SFU, CMPT 741, Fall 2009, Martin Ester   400
              Social Network Analysis
                       Viral Marketing
• Customers becoming less susceptible to mass marketing
• Mass marketing impractical for unprecedented variety of
  products online
•Viral marketing successfully utilizes social networks for
  marketing products and services
• We are more influenced by our friends than strangers
• 68% of consumers consult friends and family before
 purchasing home electronics (Burke 2003)
• E.g., Hotmail gains 18 million users in 12 months,
  spending only $50,000 on traditional advertising

                  SFU, CMPT 741, Fall 2009, Martin Ester   401
                  Social Network Analysis
             Most Influential Nodes [Kempe et al 2003]

• S: initial active node set
• f(S): expected size of final active set
•Most influential set of size k:
  the set S of k nodes producing largest f(S), if activated




                      SFU, CMPT 741, Fall 2009, Martin Ester   402
                Social Network Analysis
                    Most Influential Nodes
• Can use various diffusion models
• Diminishing returns: pv(u,S) ≥ pv(u,T) if S ⊆T
  where pv(u,S) denotes the marginal gain of f(S) when adding u to S
• Independent contagion model has diminishing returns
• Greedy algorithm
   repeatedly select node with maximum marginal gain
•Performance guarantee
 solution of greedy algorithm is within (1‐1/e) ~63%
 of optimal solution
• Reason: f is submodular
  f submodular: if S ⊆T then f(S∪{x}) –f(S) ≥ f(T∪{x}) –f(T)

                     SFU, CMPT 741, Fall 2009, Martin Ester    403
                  Social Network Analysis
                           Viral Marketing




                                                               DVD purchases




Probability of buying increases with the first 10 recommendations
Diminishing returns for further recommendations (saturation)

                      SFU, CMPT 741, Fall 2009, Martin Ester                   404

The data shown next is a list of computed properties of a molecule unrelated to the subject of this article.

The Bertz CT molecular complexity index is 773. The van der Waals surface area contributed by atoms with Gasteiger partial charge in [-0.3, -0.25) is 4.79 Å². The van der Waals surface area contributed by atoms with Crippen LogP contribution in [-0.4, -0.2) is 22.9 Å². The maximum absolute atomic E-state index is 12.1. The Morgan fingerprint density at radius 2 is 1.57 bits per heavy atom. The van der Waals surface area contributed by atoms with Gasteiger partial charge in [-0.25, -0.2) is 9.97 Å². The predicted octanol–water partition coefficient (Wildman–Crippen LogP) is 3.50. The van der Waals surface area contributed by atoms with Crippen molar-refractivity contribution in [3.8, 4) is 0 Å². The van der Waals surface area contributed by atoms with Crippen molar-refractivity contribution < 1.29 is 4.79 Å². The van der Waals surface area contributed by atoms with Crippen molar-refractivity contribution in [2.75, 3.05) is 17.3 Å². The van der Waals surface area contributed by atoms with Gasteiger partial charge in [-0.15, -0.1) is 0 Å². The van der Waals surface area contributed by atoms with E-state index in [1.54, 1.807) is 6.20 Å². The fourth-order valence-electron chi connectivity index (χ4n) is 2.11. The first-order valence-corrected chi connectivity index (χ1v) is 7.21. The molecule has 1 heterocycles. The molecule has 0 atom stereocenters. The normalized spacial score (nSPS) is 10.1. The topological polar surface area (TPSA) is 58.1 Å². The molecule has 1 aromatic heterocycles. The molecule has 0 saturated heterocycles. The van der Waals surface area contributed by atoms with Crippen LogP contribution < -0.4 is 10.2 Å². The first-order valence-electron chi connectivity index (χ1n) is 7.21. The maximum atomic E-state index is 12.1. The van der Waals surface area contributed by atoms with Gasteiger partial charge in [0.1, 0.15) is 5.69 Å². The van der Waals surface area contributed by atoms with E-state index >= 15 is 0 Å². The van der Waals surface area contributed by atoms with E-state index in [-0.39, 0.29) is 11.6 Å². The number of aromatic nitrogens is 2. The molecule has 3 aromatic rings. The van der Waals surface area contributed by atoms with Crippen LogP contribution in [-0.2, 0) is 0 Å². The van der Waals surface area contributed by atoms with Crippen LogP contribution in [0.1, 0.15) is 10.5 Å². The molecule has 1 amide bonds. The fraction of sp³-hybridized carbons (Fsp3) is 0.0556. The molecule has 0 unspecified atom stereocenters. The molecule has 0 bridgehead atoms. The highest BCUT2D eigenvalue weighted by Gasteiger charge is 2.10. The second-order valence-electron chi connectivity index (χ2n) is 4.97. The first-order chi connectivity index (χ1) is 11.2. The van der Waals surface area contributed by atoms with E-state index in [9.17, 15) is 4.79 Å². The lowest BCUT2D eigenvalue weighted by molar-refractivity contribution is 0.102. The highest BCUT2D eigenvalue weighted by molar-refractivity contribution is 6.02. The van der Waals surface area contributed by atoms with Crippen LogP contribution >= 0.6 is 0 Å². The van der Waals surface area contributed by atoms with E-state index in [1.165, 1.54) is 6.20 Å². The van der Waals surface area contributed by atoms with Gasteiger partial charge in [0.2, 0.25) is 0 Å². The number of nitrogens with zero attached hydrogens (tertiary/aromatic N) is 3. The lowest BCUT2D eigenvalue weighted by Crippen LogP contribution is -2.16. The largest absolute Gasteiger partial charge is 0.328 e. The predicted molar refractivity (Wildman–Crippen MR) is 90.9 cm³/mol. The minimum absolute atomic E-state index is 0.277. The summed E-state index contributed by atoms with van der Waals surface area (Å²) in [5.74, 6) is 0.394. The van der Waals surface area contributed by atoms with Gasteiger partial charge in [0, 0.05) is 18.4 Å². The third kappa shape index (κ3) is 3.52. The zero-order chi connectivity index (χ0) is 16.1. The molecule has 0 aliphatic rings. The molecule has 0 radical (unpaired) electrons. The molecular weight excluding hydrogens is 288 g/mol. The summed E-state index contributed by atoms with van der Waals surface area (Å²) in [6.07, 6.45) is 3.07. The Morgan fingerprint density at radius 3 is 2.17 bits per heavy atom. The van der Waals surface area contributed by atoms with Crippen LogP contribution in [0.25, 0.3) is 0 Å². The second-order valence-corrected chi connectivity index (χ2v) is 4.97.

Social Network Analysis
                            Viral Marketing



                                                                LiveJournal
                                                                community
                                                                membership




 Probability of joining community increases sharply with the first 10
  friends in the community
 Absolute values of probabilities are very small
                       SFU, CMPT 741, Fall 2009, Martin Ester                 405
               Social Network Analysis
                    Role of Communities
• Consider connectedness of friends
• E.g., x and y have both three friends in the community
        - x‟s friends are independent
        - y‟s friends are all connected




   •Who is more likely to join the community?
                   SFU, CMPT 741, Fall 2009, Martin Ester   406
                Social Network Analysis
                     Role of Communities
• Competing sociological theories
• Information argument [Granovetter 1973]
      unconnected friends give independent support
• Social capital argument [Coleman 1988]
      safety / trust advantage in having friends
       who know each other
• In LiveJournal, community joining probability increases
   with more connections among friends in community
 Independent contagion model too simplistic for real life data

                    SFU, CMPT 741, Fall 2009, Martin Ester   407
             Trust-Based Recommendation
                            Introduction
• Collaborative filtering
   given a user-item rating matrix
   predict missing ratings by aggregating ratings
   of users with similar rating profiles
 Standard method for recommender systems
• Online social networks


• Trust-based recommendation
    given additionally a trust (social) network
    aggregate ratings of trusted neighbors

                    SFU, CMPT 741, Fall 2009, Martin Ester   408
            Trust-Based Recommendation
                            Introduction
• Explore the trust network
  to find raters.
• Aggregate their ratings.


• Advantages:
   can better deal with
   cold start users
• Challenge
   the larger the distance, the noisier the ratings
   but low probability of finding rater at small distances

                    SFU, CMPT 741, Fall 2009, Martin Ester   409
            Trust-Based Recommendation